Published December 15, 2003
WASHINGTON – With Saddam Hussein firmly in hand, President Bush's new emissary on postwar Iraq is facing the task of turning congratulations from world powers into wider international support for reconstruction, including promises to erase Iraq's crushing burden of foreign debt.
Even leaders of nations that opposed the U.S.-led war in Iraq cheered the weekend capture of the ousted Iraqi leader.
Bush's new emissary, former Secretary of State James A. Baker (search), prepared for an overseas trip, just as the French foreign minister said France and other creditor nations are looking to strike a deal on helping Iraq reduce its foreign debt next year.
Baker's travels in his new post will take him to France, Russia, Britain, Italy and Germany.
France, which has had a rocky relationship with the United States since it led the opposition to the war, said the capture of Saddam, the ousted Iraqi president, would help stabilize Iraq and lead to its sovereignty.
"It's a major event that should strongly contribute to democracy and stability in Iraq and allow the Iraqis to master their destiny," French President Jacques Chirac (search) said in a statement.
German Chancellor Gerhard Schroeder (search), another foe of the U.S.-led invasion, struck an upbeat note in a letter to Bush released by the German government: "With much happiness I learned about the arrest of Saddam Hussein. I congratulate you on this successful action."
But in a separate statement, Foreign Minister Joschka Fischer made a point of noting that the German government hoped Saddam's capture would give impetus to the swift transfer of power from the United States to the Iraqi people.
"This important success offers the chance to speed up the hand over of sovereignty to an interim Iraqi government to increase stability in Iraq," Fischer said.
Few Arab governments — which also hold Iraqi debt — reacted immediately, perhaps waiting to judge the mood of an Arab public that was fonder of Saddam than were the fellow Arab leaders who had to deal with him for decades.
Arab League Secretary General Amr Moussa referred to the arrest as a "great event."
A longtime Bush family friend, Baker is a veteran troubleshooter with extensive business and diplomatic relationships. In accepting his new unpaid, part-time post, he is taking on a difficult mission at a difficult time despite Saddam's capture.
The Pentagon announced last week that companies from Russia, Germany, France and other countries that opposed the Iraq war cannot bid on prime reconstruction projects financed by U.S. grants of $18.6 billion. The move infuriated the left-out countries and even drew criticism from some of Bush's most loyal Republican allies at home.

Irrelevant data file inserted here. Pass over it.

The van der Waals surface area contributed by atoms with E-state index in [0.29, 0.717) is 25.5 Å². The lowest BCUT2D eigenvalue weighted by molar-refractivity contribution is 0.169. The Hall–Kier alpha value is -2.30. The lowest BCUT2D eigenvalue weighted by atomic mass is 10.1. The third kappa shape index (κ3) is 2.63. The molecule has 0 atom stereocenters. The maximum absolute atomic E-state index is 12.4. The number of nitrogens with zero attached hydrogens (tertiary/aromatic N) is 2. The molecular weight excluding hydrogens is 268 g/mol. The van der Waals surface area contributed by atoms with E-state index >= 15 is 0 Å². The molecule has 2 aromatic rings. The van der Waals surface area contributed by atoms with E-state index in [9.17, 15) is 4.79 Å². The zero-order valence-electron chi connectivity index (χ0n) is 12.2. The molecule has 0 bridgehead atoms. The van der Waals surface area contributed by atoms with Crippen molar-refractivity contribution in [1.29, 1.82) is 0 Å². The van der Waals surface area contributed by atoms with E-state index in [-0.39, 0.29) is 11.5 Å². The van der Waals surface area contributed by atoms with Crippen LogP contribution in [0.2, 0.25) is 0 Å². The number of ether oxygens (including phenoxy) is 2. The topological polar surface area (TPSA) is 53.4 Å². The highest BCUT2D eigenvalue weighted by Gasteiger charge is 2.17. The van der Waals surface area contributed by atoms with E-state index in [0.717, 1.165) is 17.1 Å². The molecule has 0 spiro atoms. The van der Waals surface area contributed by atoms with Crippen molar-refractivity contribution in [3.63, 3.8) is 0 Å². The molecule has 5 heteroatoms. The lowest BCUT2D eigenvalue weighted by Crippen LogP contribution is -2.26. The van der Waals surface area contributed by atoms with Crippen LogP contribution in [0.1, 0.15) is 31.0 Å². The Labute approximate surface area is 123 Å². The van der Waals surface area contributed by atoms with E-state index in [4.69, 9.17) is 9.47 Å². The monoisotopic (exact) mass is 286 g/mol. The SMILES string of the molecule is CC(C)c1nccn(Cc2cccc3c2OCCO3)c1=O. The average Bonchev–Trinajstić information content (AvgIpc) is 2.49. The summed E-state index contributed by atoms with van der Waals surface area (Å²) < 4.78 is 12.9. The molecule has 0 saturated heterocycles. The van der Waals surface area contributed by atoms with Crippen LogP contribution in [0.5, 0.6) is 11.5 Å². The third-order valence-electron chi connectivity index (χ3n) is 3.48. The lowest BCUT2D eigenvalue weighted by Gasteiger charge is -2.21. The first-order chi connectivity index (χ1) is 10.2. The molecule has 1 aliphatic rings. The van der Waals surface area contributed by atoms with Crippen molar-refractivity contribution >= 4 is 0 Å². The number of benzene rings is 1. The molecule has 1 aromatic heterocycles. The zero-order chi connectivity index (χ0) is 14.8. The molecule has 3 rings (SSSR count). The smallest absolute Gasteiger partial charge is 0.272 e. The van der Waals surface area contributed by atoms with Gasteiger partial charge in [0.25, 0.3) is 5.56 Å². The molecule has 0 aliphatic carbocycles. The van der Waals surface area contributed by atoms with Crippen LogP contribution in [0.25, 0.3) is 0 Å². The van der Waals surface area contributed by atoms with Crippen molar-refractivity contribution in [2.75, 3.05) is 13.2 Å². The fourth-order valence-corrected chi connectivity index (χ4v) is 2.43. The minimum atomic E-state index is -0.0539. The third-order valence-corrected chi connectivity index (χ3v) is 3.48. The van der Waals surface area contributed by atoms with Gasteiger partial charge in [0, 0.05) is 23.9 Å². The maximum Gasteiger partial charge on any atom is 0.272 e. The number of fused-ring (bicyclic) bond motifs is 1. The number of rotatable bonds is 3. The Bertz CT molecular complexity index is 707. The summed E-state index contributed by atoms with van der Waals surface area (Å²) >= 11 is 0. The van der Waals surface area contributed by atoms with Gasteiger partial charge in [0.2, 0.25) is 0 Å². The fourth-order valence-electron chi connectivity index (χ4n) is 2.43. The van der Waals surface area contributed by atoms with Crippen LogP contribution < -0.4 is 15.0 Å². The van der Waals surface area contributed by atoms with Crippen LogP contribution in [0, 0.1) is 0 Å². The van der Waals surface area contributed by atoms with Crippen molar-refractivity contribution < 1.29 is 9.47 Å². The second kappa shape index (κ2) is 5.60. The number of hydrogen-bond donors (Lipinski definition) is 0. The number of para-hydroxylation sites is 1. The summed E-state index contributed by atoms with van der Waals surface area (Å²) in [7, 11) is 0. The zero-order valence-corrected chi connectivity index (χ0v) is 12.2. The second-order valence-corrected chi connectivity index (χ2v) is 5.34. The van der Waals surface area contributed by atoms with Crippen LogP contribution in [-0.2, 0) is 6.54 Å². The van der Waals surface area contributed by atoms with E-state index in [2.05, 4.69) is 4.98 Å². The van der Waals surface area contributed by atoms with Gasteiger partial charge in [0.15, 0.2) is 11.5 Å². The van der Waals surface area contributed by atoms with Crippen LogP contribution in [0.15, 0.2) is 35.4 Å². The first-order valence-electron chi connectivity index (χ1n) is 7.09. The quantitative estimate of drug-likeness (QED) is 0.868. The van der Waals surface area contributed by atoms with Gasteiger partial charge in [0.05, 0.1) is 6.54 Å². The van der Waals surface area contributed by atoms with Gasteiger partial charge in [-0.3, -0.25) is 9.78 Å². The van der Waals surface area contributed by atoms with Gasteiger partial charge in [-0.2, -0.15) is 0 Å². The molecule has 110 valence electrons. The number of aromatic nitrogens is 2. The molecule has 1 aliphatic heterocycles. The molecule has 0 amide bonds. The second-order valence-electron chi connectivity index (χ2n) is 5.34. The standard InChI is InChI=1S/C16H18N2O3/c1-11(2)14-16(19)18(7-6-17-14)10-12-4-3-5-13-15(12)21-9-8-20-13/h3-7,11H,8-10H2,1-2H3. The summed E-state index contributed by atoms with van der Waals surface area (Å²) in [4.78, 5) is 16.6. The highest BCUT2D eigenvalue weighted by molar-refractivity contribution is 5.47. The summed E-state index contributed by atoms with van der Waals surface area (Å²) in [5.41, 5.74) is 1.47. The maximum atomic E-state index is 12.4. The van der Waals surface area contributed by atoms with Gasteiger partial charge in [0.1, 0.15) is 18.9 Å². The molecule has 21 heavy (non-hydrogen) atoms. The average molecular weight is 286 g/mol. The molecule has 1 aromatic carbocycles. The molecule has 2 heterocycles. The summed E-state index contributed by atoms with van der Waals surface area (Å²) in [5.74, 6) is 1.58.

Russia, Baghdad's biggest creditor at $8 billion, made clear after learning of the policy it had no intention of writing off debt. The European Union has said it plans to investigate the legality of the ban, and U.N. Secretary-General Kofi Annan called it "not unifying."
In all, Iraq owes some $40 billion to the United States, France, Germany, Japan, Russia and other countries among 19 nations that belong to the Paris Club (search), an umbrella organization that conducts debt negotiations. At least an additional $80 billion is owed to other Arab countries and nations outside the Paris Club.
The administration has refused to say how much of the debt Iraq owes the United States will be forgiven.
The monumental task of restructuring such a large IOU, combined with anger over the contract ban, led White House officials to dampen hopes for progress by week's end, when Baker is to return and brief the president.
Bush aides offered little information about Baker's travel plans and gave little assurance they would discuss his meetings during the trip. They suggested instead that information must be obtained through the governments with which Baker is meeting.
Still, Bush has left no doubt of the mission's importance. The administration believes the staggering debt burden could hinder Iraq's ability to become a stable, functioning democracy.
With American troops in Iraq dying almost daily in attacks, criticism mounting of Bush's postwar strategy for the country and the presidential election in less than a year, the administration is eager to help Iraq to its feet quickly.
Bush laid the groundwork for his emissary last week, calling foreign leaders to request they receive Baker and urging them to respond positively publicly. "I'm hopeful that they're willing in some cases to contribute for the first time to the efforts of the Iraqi citizens," he told reporters.